this post may offend a few people if not read in its entirety. What I am about to explore is my experience of how the military, law enforcement and fire service has experienced a radical and lasting impact of transition over the past twenty years, what we need to know and how we can learn from it. Many of you that follow me and read this blog are more than likely in the spectrum of Hunters, after all, most farmers rarely seek out new information that will help them grow and develop… it’s just how it is.
I grew up in the fire service in the early nineties. What does that mean? Well, a couple of things. First, it was still primarily a blue collar, grittier job back then with limited resources, limited money and LOTS of time invested. We still had the old school, get shit done guys hanging around and some even still climbing on board and running calls with us. The men who fought fires while breathing off the nozzles, wearing three-quarter boots and long coats and who weren’t afraid to go belly down the hall with flames licking their ass, it was just how it was done. And for those who had hung their gear up for the last time, well, they were spending hours drinking coffee, hanging around and telling radical stories of the good old days. That’s how I learned to be a fireman. A swift kick in the ass and learning to shut up and listen.
After spending several years and transitioning from a volunteer to a career fireman I simply got bored. I mean, I loved it, but I knew there was something more for me so I decided to join the Army. Something interesting happened in the years I was away, things changed DRAMATICALLY. The services had become somewhat fashionable. I mean anyone could swing by and become a volunteer fireman and within a relatively short period of time be fighting fires. In the career world, it became the number one most desired join the US several years running. This brought a slew of new recruits from all sorts of backgrounds and for all sorts of reasons. And this, this is where things began to shift.
You see, the services were no longer viewed as a crazy, eccentric career path. They were now steady, consistent jobs that people could acquire and would maintain with some relative certainty. The number and types of fires had decreased over the years with fire education on the rise, building construction becoming more effective and the general carelessness of the population decreasing in many areas across the Country. However, when the shit hit the fan, we began to see a rise in injuries, law suits, workers compensation claims and a whole host of other things take place.
What in the hell was happening??? Dispatches went from two engines, a truck and an ambulance to five engines, two trucks, a squad, a RIT team, two chiefs, a medic unit, an ambulance and of course, the illustrious safety officer for a single house fire. Not all of that was bad, but it started the creep of poor decision making, hesitation on the fire ground, indecision and well, a lot of houses on the ground that probably shouldn’t have been.
What I now understand is that we (all services included) were invaded by Farmers. When we look back into our evolutionary history we see two distinct types of people, Hunters – those who put themselves at risk for the tribe by going off and providing critical resources and Farmers – those who were responsible for managing the stability of the tribe. At some point someone figured out that if they planted seeds, they could grow food. Magic! What does that mean for us? Well, we watched a significant cultural shift from a primarily hunting posture to a primary farming posture. Over the time as we became a full agricultural society Hunters were needed less and less and the majority of the population evolved with Farmer genetics.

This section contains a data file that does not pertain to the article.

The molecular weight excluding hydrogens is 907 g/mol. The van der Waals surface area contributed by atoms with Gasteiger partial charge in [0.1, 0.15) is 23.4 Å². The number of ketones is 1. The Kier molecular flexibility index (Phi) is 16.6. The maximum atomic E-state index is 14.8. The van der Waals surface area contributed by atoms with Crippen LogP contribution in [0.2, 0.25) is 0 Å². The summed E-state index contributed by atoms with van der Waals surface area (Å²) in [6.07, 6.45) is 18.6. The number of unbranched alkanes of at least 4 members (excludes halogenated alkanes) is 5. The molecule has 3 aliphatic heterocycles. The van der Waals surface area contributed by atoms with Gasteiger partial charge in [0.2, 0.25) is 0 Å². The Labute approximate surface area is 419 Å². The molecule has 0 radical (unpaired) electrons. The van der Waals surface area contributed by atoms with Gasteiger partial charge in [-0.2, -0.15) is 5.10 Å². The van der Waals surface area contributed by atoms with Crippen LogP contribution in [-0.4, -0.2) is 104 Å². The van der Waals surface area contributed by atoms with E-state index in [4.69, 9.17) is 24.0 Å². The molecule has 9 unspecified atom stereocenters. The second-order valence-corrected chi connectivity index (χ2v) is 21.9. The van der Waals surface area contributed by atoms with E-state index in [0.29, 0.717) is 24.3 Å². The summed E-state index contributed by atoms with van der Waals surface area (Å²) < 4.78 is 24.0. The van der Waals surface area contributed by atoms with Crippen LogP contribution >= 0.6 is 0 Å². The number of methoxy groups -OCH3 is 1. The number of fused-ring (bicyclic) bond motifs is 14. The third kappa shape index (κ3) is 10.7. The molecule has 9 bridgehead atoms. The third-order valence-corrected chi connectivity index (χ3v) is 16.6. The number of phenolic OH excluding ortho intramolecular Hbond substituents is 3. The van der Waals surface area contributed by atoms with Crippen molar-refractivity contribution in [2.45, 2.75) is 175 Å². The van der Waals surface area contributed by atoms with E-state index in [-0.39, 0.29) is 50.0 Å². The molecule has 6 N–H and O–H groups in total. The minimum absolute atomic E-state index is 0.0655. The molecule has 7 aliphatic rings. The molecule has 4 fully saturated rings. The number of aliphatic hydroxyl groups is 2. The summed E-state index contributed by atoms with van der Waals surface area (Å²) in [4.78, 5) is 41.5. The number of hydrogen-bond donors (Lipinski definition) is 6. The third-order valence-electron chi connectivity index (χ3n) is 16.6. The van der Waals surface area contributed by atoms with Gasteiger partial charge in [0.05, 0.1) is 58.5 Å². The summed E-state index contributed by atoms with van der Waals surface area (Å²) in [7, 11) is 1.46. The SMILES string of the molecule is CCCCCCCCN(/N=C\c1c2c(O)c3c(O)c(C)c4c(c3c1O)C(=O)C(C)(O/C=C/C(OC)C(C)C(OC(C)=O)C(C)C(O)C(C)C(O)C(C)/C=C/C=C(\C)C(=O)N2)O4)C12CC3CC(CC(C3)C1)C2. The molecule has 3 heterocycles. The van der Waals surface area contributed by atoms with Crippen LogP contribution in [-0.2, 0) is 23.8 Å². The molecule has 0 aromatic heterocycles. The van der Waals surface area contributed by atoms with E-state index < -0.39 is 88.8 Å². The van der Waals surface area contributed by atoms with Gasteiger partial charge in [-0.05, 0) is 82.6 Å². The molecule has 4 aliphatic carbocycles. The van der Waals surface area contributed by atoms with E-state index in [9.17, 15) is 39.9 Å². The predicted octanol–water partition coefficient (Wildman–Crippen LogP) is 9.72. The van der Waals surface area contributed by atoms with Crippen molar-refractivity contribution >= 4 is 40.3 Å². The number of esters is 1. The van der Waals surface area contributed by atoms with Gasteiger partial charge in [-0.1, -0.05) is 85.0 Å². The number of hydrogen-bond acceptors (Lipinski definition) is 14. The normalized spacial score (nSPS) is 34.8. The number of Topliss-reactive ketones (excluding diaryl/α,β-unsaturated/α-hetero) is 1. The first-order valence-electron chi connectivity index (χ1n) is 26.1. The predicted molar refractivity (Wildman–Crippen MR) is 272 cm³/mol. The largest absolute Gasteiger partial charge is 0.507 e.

I am not discounting Farmers in anyway but they are wired to watch shit grow. To not rock the boat, to not put things at risk, to repeat the same process that worked last time and to not cause any level of disruption to “the crops.” Meanwhile, those of us on the Hunter spectrum just wanted to do what we loved to do… go hunt and kill shit. As our side of the population shrank, Farmers began to distance themselves from us often labeling us as crazy, unstable, unsettled and disruptive. We worry them, a lot. Today, there is less than ten percent of the population who have retained their Hunter genetics. Most of us find our ways into the various services or extreme sports. We seek excitement and hunt for the next action. We’re not broken, it’s just how we are genetically designed.
Why are you frustrated by your department? Why do you feel constrained at work? Why are you always being told no, you can’t or no, you shouldn’t? Well, you’re a Hunter in a Farmer’s world. You see Farmers are much like gazelles. They operate like individuals. What happens if a cheetah runs into a heard of gazelles? They disperse. They’re all hoping it eats your ass so they will still be alive. Compare that to Hunters who operate more like wolves. What happens when a bear attacks a wolf? They pack up and all attack the bear.
It’s really no different today. That’s why when we find the right crew, the right team, the right people we stick together. We are pack animals and we need to know someone’s got our back.
So what do we do about all of this? Well, first things first. Farmers are not slow stupid and lazy, they are just farmers.